Aluminofluoride Complexes: Phosphate Analogues and a Hidden Hazard for Living Organisms

Author(s): Anna Strunecka, Russell L. Blaylock, Jiri Patocka

Journal Name: Current Inorganic Chemistry (Discontinued)

Volume 2 , Issue 1 , 2012


There is a burgeoning body of evidence that aluminum can be implicated as an etiological factor of several neuropathological events. The molecular mechanisms underlying aluminum toxicity are still poorly understood. Reflecting on many studies, we suggest a new view on the toxicity of aluminum in a link with fluoride. Soluble aluminofluoride complexes - fluoroaluminate (AlFx) are formed in water solutions containing fluoride and traces of aluminum. These complexes are able to simulate phosphate groups in many biochemical reactions. AlFx are used in many laboratory investigations of guanine nucleotide binding proteins (G proteins). They affect various enzyme activities and cell signaling cascades. The hidden danger of a long-term synergistic action of aluminum and fluoride is not fully recognized at this point. We suggest that aluminum and fluoride can exacerbate the pathological and clinical problems, namely by interfering with a great number of G-protein-dependent cellular mechanisms, and by worsening excitotoxicity, microglial priming, and brain inflammation. Our suggestion opens the door to a better understanding of mechanisms of aluminum harmful effects on human health.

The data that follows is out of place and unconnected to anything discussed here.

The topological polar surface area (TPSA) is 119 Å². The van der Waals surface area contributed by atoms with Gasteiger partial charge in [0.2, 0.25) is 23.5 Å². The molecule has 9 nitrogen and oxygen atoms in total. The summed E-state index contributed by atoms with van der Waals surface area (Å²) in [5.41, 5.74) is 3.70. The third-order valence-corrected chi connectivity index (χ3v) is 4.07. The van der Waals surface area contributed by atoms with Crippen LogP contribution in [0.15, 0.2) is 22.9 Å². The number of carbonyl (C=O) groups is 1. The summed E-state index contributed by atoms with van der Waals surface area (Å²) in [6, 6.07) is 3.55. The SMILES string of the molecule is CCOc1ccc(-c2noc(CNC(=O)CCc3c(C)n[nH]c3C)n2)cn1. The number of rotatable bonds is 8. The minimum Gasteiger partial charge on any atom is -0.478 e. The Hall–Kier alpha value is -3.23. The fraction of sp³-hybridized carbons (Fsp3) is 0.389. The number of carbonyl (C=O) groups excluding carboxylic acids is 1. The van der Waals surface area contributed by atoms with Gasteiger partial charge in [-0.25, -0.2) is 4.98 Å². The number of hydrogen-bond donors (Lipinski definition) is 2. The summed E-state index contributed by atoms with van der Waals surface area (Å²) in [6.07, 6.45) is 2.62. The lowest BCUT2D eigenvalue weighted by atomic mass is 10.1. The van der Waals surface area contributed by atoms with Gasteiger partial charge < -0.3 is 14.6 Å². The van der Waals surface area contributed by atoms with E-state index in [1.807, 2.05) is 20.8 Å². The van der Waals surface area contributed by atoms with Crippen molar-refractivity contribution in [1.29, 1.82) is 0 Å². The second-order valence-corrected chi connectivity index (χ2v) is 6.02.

Keywords: Aluminum, aluminofluoride complexes, Alzheimer disease, fluoride, fluoroaluminate, G proteins, human exposure, neurotoxicity, AlFx

open access plus

Rights & PermissionsPrintExport Cite as

Article Details

Year: 2012
Page: [8 - 18]
Pages: 11
DOI: 10.2174/1877944111202010008

Article Metrics

PDF: 637